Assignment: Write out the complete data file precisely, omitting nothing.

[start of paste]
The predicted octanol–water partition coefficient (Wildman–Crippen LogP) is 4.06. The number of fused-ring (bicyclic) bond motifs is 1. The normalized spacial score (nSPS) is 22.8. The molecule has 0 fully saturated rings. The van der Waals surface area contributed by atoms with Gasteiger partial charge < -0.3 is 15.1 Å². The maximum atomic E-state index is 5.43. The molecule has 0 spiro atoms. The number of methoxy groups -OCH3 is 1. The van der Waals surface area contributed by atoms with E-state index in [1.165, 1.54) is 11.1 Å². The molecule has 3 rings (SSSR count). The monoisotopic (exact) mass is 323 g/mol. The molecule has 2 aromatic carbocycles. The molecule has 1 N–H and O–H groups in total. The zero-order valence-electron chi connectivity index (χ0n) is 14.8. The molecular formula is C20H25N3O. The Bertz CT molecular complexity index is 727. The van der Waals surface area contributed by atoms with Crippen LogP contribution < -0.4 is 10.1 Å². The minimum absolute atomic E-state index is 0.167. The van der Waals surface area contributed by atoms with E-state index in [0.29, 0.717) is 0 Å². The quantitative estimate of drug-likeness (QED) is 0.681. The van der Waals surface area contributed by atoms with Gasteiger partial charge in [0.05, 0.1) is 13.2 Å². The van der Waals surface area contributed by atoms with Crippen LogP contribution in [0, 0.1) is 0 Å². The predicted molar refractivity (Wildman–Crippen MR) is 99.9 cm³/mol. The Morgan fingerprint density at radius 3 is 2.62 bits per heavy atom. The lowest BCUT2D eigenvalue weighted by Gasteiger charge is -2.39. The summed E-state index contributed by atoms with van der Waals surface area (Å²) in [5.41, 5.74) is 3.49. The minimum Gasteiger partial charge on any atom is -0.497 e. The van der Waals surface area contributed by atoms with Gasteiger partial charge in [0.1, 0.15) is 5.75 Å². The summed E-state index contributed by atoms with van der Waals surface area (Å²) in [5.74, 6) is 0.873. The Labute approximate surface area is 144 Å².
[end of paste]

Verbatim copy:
The predicted octanol–water partition coefficient (Wildman–Crippen LogP) is 4.06. The number of fused-ring (bicyclic) bond motifs is 1. The normalized spacial score (nSPS) is 22.8. The molecule has 0 fully saturated rings. The van der Waals surface area contributed by atoms with Gasteiger partial charge < -0.3 is 15.1 Å². The maximum atomic E-state index is 5.43. The molecule has 0 spiro atoms. The number of methoxy groups -OCH3 is 1. The van der Waals surface area contributed by atoms with E-state index in [1.165, 1.54) is 11.1 Å². The molecule has 3 rings (SSSR count). The monoisotopic (exact) mass is 323 g/mol. The molecule has 2 aromatic carbocycles. The molecule has 1 N–H and O–H groups in total. The zero-order valence-electron chi connectivity index (χ0n) is 14.8. The molecular formula is C20H25N3O. The Bertz CT molecular complexity index is 727. The van der Waals surface area contributed by atoms with Crippen LogP contribution < -0.4 is 10.1 Å². The minimum absolute atomic E-state index is 0.167. The van der Waals surface area contributed by atoms with E-state index in [0.29, 0.717) is 0 Å². The quantitative estimate of drug-likeness (QED) is 0.681. The van der Waals surface area contributed by atoms with Gasteiger partial charge in [0.05, 0.1) is 13.2 Å². The van der Waals surface area contributed by atoms with Crippen LogP contribution in [0, 0.1) is 0 Å². The predicted molar refractivity (Wildman–Crippen MR) is 99.9 cm³/mol. The Morgan fingerprint density at radius 3 is 2.62 bits per heavy atom. The lowest BCUT2D eigenvalue weighted by Gasteiger charge is -2.39. The summed E-state index contributed by atoms with van der Waals surface area (Å²) in [5.41, 5.74) is 3.49. The minimum Gasteiger partial charge on any atom is -0.497 e. The van der Waals surface area contributed by atoms with Gasteiger partial charge in [0.1, 0.15) is 5.75 Å². The summed E-state index contributed by atoms with van der Waals surface area (Å²) in [5.74, 6) is 0.873. The Labute approximate surface area is 144 Å².